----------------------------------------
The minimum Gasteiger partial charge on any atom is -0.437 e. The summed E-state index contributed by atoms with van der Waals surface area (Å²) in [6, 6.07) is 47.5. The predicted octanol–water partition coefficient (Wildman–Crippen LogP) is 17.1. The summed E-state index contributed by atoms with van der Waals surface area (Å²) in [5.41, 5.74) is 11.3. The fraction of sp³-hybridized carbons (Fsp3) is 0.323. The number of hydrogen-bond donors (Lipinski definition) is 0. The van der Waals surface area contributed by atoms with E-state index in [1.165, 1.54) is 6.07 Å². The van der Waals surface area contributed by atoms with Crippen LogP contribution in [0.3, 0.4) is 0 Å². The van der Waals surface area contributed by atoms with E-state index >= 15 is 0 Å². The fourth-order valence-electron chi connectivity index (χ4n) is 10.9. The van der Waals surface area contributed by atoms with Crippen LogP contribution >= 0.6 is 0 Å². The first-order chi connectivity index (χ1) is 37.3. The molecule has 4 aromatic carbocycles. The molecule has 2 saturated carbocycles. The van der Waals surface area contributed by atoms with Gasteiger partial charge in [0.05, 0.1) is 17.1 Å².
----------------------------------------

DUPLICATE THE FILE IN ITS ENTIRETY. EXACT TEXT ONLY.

The minimum Gasteiger partial charge on any atom is -0.437 e. The summed E-state index contributed by atoms with van der Waals surface area (Å²) in [6, 6.07) is 47.5. The predicted octanol–water partition coefficient (Wildman–Crippen LogP) is 17.1. The summed E-state index contributed by atoms with van der Waals surface area (Å²) in [5.41, 5.74) is 11.3. The fraction of sp³-hybridized carbons (Fsp3) is 0.323. The number of hydrogen-bond donors (Lipinski definition) is 0. The van der Waals surface area contributed by atoms with E-state index in [1.165, 1.54) is 6.07 Å². The van der Waals surface area contributed by atoms with Crippen LogP contribution in [0.3, 0.4) is 0 Å². The van der Waals surface area contributed by atoms with E-state index >= 15 is 0 Å². The fourth-order valence-electron chi connectivity index (χ4n) is 10.9. The van der Waals surface area contributed by atoms with Crippen LogP contribution >= 0.6 is 0 Å². The first-order chi connectivity index (χ1) is 37.3. The molecule has 4 aromatic carbocycles. The molecule has 2 saturated carbocycles. The van der Waals surface area contributed by atoms with Gasteiger partial charge in [0.05, 0.1) is 17.1 Å².